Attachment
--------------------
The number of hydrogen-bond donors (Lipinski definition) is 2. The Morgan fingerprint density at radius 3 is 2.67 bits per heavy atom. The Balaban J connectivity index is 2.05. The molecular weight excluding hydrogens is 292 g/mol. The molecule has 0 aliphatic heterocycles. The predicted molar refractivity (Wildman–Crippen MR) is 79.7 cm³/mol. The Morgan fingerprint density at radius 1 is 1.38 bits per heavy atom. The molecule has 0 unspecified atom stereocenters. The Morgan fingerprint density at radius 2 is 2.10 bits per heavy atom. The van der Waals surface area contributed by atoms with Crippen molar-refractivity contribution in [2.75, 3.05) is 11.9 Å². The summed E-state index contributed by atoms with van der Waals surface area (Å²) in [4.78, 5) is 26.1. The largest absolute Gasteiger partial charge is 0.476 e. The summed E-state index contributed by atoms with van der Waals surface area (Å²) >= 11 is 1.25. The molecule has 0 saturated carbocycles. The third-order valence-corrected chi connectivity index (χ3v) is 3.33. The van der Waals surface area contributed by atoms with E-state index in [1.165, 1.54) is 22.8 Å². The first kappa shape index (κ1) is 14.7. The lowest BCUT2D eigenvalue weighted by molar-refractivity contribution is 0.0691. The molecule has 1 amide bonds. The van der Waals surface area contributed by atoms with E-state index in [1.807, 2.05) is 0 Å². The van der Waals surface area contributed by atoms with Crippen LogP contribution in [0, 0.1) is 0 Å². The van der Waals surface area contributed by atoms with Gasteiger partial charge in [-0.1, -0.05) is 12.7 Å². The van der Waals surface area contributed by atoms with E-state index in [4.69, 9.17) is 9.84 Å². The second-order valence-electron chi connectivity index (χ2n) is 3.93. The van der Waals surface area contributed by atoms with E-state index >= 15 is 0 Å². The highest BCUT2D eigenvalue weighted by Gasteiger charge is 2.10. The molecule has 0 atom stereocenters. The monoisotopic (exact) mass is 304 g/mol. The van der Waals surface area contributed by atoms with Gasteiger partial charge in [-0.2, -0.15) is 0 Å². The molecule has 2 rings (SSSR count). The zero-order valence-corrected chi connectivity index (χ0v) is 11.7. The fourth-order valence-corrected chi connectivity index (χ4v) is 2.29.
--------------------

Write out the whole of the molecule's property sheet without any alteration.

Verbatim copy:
The number of hydrogen-bond donors (Lipinski definition) is 2. The Morgan fingerprint density at radius 3 is 2.67 bits per heavy atom. The Balaban J connectivity index is 2.05. The molecular weight excluding hydrogens is 292 g/mol. The molecule has 0 aliphatic heterocycles. The predicted molar refractivity (Wildman–Crippen MR) is 79.7 cm³/mol. The Morgan fingerprint density at radius 1 is 1.38 bits per heavy atom. The molecule has 0 unspecified atom stereocenters. The Morgan fingerprint density at radius 2 is 2.10 bits per heavy atom. The van der Waals surface area contributed by atoms with Crippen molar-refractivity contribution in [2.75, 3.05) is 11.9 Å². The summed E-state index contributed by atoms with van der Waals surface area (Å²) in [4.78, 5) is 26.1. The largest absolute Gasteiger partial charge is 0.476 e. The summed E-state index contributed by atoms with van der Waals surface area (Å²) >= 11 is 1.25. The molecule has 0 saturated carbocycles. The third-order valence-corrected chi connectivity index (χ3v) is 3.33. The van der Waals surface area contributed by atoms with E-state index in [1.165, 1.54) is 22.8 Å². The first kappa shape index (κ1) is 14.7. The lowest BCUT2D eigenvalue weighted by molar-refractivity contribution is 0.0691. The molecule has 1 amide bonds. The van der Waals surface area contributed by atoms with E-state index in [1.807, 2.05) is 0 Å². The van der Waals surface area contributed by atoms with Crippen LogP contribution in [0, 0.1) is 0 Å². The van der Waals surface area contributed by atoms with Gasteiger partial charge in [-0.1, -0.05) is 12.7 Å². The van der Waals surface area contributed by atoms with E-state index in [4.69, 9.17) is 9.84 Å². The second-order valence-electron chi connectivity index (χ2n) is 3.93. The van der Waals surface area contributed by atoms with E-state index >= 15 is 0 Å². The highest BCUT2D eigenvalue weighted by Gasteiger charge is 2.10. The molecule has 0 atom stereocenters. The monoisotopic (exact) mass is 304 g/mol. The van der Waals surface area contributed by atoms with Gasteiger partial charge in [-0.2, -0.15) is 0 Å². The molecule has 2 rings (SSSR count). The zero-order valence-corrected chi connectivity index (χ0v) is 11.7. The fourth-order valence-corrected chi connectivity index (χ4v) is 2.29.